Just as Renault’s problems mounted, the troubled F1 engine supplier’s track boss Remi Taffin was rushed to hospital.
Blogf1.it reports that the Frenchman missed the first week of testing in Bahrain, where Renault’s V6 ‘power unit’ crisis continued to unfurl, because he had to have his appendix removed.
The report said Taffin is now recovering.
It is an awkward time for Renault Sport, mere days before performance development of its troubled 2014 ‘power unit’ is mandatorily frozen by the FIA.
Clearly, the Mercedes-powered teams Mercedes, McLaren, Williams and Force India – in roughly that order – are leading the pack.
“It would be engine dominated this year,” said Force India’s deputy boss Bob Fernley, “and the biggest differential for teams would be who got the right engine and at the right time.”
It is said Ferrari is next best, but Germany’s Auto Motor und Sport repeated paddock rumours that the Italian marque is taking a very cautious approach to the revolutionary new era and could have plenty of performance still up its sleeve.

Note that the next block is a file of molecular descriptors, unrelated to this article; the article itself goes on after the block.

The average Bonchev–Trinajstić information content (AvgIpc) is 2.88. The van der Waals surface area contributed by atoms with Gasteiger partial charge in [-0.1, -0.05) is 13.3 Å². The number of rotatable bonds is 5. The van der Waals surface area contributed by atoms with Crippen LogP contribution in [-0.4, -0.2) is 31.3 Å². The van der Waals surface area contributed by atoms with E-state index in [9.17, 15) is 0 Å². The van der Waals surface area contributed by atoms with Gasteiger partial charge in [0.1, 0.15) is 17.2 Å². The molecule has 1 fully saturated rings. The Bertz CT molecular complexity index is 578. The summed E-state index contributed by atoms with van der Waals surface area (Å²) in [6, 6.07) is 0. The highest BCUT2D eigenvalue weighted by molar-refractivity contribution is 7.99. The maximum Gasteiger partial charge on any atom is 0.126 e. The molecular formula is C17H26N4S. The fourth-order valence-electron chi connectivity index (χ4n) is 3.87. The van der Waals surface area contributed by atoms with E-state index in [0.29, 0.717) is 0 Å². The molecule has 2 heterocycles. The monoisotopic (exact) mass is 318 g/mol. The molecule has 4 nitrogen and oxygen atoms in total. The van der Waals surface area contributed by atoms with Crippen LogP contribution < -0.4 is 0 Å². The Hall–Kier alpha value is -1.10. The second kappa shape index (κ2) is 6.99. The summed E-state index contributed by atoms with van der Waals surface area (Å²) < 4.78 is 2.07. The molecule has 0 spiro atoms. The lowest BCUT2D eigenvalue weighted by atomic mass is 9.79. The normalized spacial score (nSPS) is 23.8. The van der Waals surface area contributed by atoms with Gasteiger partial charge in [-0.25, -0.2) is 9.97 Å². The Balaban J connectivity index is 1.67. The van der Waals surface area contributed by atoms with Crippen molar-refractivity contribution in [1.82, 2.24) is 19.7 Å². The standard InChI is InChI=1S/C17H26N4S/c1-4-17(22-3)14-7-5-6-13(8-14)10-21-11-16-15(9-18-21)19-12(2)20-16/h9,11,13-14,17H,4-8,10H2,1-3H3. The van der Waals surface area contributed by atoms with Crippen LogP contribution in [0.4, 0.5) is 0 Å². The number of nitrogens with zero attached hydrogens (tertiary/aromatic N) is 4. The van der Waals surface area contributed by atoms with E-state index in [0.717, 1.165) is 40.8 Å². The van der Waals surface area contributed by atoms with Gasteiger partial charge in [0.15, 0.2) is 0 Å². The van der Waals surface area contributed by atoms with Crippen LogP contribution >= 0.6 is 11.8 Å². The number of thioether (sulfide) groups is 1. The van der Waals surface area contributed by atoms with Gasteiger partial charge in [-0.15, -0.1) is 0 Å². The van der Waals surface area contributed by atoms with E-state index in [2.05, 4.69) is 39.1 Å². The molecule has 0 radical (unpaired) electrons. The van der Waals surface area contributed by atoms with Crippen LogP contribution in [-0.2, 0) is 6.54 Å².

France’s L’Equipe quotes Ferrari driver Kimi Raikkonen as admitting: “Our laptimes are so far not very impressive, but we will see where we really are in Australia.
“On reliability, everything is fine, but on performance, we don’t know too much, although I don’t think it’s bad,” said the Finn.
Force India’s Fernley added: “It looks at the moment that Mercedes have a slight lead,” he told Britain’s Sky, “but that will change — it’s only a matter of time.”
For Renault, however, it could be a matter of a substantial amount of time, with world champion Red Bull’s Dr Helmut Marko admitting the current situation is “not pleasing”.
“It is not Renault’s (fault) exclusively, but the main problems are with Renault,” he told Kleine Zeitung newspaper.
“And it applies not only to Red Bull, but to all the Renault teams.”
When asked for details of the problems, Marko answered: “It’s a collection of things with such complexity that cannot be explained in two sentences.”
Auto Motor und Sport claims the current laptime gap between Mercedes and McLaren, the leading Mercedes-powered teams, is nine tenths.
But Mercedes team chairman Niki Lauda suggested the Brackley team might simply be having a smoother time in the winter amid the sport’s radical transition phase.
“We probably have the same problems as the others,” he said, “only less of it.”
© RIF | GMM